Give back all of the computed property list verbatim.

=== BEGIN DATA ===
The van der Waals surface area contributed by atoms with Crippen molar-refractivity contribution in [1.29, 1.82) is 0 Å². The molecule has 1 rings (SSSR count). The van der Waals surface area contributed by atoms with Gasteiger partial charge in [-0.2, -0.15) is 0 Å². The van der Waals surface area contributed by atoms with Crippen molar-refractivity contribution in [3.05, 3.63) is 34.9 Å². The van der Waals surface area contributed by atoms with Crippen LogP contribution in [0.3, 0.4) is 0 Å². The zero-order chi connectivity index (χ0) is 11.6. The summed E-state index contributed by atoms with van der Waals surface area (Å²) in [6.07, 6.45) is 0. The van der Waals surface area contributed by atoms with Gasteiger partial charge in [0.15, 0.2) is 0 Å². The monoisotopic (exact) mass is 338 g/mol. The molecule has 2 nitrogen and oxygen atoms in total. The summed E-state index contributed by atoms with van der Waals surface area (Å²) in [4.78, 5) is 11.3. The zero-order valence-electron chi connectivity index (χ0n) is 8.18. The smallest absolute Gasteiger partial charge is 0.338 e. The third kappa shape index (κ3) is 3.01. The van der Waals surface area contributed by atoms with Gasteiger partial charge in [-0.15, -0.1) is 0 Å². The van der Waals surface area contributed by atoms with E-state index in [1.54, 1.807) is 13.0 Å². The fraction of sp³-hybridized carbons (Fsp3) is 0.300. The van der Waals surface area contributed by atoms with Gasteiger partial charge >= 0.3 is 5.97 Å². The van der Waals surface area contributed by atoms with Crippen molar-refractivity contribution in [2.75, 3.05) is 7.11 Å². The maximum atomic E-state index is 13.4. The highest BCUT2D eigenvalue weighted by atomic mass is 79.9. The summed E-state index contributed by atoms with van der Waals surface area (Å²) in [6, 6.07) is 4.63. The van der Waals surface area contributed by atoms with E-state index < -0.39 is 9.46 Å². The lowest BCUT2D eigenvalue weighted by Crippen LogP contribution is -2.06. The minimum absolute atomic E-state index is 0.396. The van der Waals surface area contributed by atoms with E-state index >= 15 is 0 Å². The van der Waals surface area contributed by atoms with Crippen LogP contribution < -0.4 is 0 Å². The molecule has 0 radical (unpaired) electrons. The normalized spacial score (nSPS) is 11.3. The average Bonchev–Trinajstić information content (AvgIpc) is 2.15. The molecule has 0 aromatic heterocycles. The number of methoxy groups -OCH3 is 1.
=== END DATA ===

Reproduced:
The van der Waals surface area contributed by atoms with Crippen molar-refractivity contribution in [1.29, 1.82) is 0 Å². The molecule has 1 rings (SSSR count). The van der Waals surface area contributed by atoms with Gasteiger partial charge in [-0.2, -0.15) is 0 Å². The van der Waals surface area contributed by atoms with Crippen molar-refractivity contribution in [3.05, 3.63) is 34.9 Å². The van der Waals surface area contributed by atoms with Crippen LogP contribution in [0.3, 0.4) is 0 Å². The zero-order chi connectivity index (χ0) is 11.6. The summed E-state index contributed by atoms with van der Waals surface area (Å²) in [6.07, 6.45) is 0. The van der Waals surface area contributed by atoms with Gasteiger partial charge in [0.15, 0.2) is 0 Å². The monoisotopic (exact) mass is 338 g/mol. The molecule has 2 nitrogen and oxygen atoms in total. The summed E-state index contributed by atoms with van der Waals surface area (Å²) in [4.78, 5) is 11.3. The zero-order valence-electron chi connectivity index (χ0n) is 8.18. The smallest absolute Gasteiger partial charge is 0.338 e. The third kappa shape index (κ3) is 3.01. The van der Waals surface area contributed by atoms with Gasteiger partial charge in [-0.15, -0.1) is 0 Å². The van der Waals surface area contributed by atoms with E-state index in [1.54, 1.807) is 13.0 Å². The fraction of sp³-hybridized carbons (Fsp3) is 0.300. The van der Waals surface area contributed by atoms with Gasteiger partial charge >= 0.3 is 5.97 Å². The van der Waals surface area contributed by atoms with Crippen molar-refractivity contribution in [2.75, 3.05) is 7.11 Å². The maximum atomic E-state index is 13.4. The highest BCUT2D eigenvalue weighted by atomic mass is 79.9. The summed E-state index contributed by atoms with van der Waals surface area (Å²) in [6, 6.07) is 4.63. The van der Waals surface area contributed by atoms with E-state index < -0.39 is 9.46 Å². The lowest BCUT2D eigenvalue weighted by Crippen LogP contribution is -2.06. The minimum absolute atomic E-state index is 0.396. The van der Waals surface area contributed by atoms with E-state index >= 15 is 0 Å². The van der Waals surface area contributed by atoms with Crippen LogP contribution < -0.4 is 0 Å². The molecule has 0 radical (unpaired) electrons. The normalized spacial score (nSPS) is 11.3. The average Bonchev–Trinajstić information content (AvgIpc) is 2.15. The molecule has 0 aromatic heterocycles. The number of methoxy groups -OCH3 is 1.